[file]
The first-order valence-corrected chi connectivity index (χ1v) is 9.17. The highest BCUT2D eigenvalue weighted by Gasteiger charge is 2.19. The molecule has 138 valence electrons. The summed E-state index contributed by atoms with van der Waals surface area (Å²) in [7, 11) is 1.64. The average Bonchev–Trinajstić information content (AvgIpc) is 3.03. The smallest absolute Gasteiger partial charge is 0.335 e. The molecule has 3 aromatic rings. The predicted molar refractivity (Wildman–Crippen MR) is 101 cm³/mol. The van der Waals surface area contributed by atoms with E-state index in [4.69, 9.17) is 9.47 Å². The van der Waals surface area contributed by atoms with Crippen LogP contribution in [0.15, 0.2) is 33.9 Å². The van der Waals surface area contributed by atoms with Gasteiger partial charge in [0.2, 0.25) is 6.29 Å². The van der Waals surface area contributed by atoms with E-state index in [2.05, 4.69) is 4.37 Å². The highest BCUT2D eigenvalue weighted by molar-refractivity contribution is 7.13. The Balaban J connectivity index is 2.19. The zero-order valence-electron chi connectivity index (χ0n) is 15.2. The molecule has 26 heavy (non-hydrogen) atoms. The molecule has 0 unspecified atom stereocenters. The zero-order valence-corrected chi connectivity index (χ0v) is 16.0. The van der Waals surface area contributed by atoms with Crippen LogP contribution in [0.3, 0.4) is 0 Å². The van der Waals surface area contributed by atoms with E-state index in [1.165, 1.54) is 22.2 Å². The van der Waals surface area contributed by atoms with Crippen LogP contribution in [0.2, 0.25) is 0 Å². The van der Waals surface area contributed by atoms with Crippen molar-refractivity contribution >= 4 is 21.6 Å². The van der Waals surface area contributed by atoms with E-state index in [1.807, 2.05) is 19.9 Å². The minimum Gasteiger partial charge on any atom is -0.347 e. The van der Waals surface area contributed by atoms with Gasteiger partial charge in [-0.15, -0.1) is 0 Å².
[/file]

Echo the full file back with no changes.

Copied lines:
The first-order valence-corrected chi connectivity index (χ1v) is 9.17. The highest BCUT2D eigenvalue weighted by Gasteiger charge is 2.19. The molecule has 138 valence electrons. The summed E-state index contributed by atoms with van der Waals surface area (Å²) in [7, 11) is 1.64. The average Bonchev–Trinajstić information content (AvgIpc) is 3.03. The smallest absolute Gasteiger partial charge is 0.335 e. The molecule has 3 aromatic rings. The predicted molar refractivity (Wildman–Crippen MR) is 101 cm³/mol. The van der Waals surface area contributed by atoms with E-state index in [4.69, 9.17) is 9.47 Å². The van der Waals surface area contributed by atoms with Crippen LogP contribution in [0.15, 0.2) is 33.9 Å². The van der Waals surface area contributed by atoms with Gasteiger partial charge in [0.2, 0.25) is 6.29 Å². The van der Waals surface area contributed by atoms with E-state index in [2.05, 4.69) is 4.37 Å². The highest BCUT2D eigenvalue weighted by molar-refractivity contribution is 7.13. The Balaban J connectivity index is 2.19. The zero-order valence-electron chi connectivity index (χ0n) is 15.2. The molecule has 26 heavy (non-hydrogen) atoms. The molecule has 0 unspecified atom stereocenters. The zero-order valence-corrected chi connectivity index (χ0v) is 16.0. The van der Waals surface area contributed by atoms with Crippen LogP contribution in [0.3, 0.4) is 0 Å². The van der Waals surface area contributed by atoms with E-state index in [1.165, 1.54) is 22.2 Å². The van der Waals surface area contributed by atoms with Crippen LogP contribution in [0.2, 0.25) is 0 Å². The van der Waals surface area contributed by atoms with Crippen molar-refractivity contribution >= 4 is 21.6 Å². The van der Waals surface area contributed by atoms with E-state index in [1.807, 2.05) is 19.9 Å². The minimum Gasteiger partial charge on any atom is -0.347 e. The van der Waals surface area contributed by atoms with Gasteiger partial charge in [-0.15, -0.1) is 0 Å².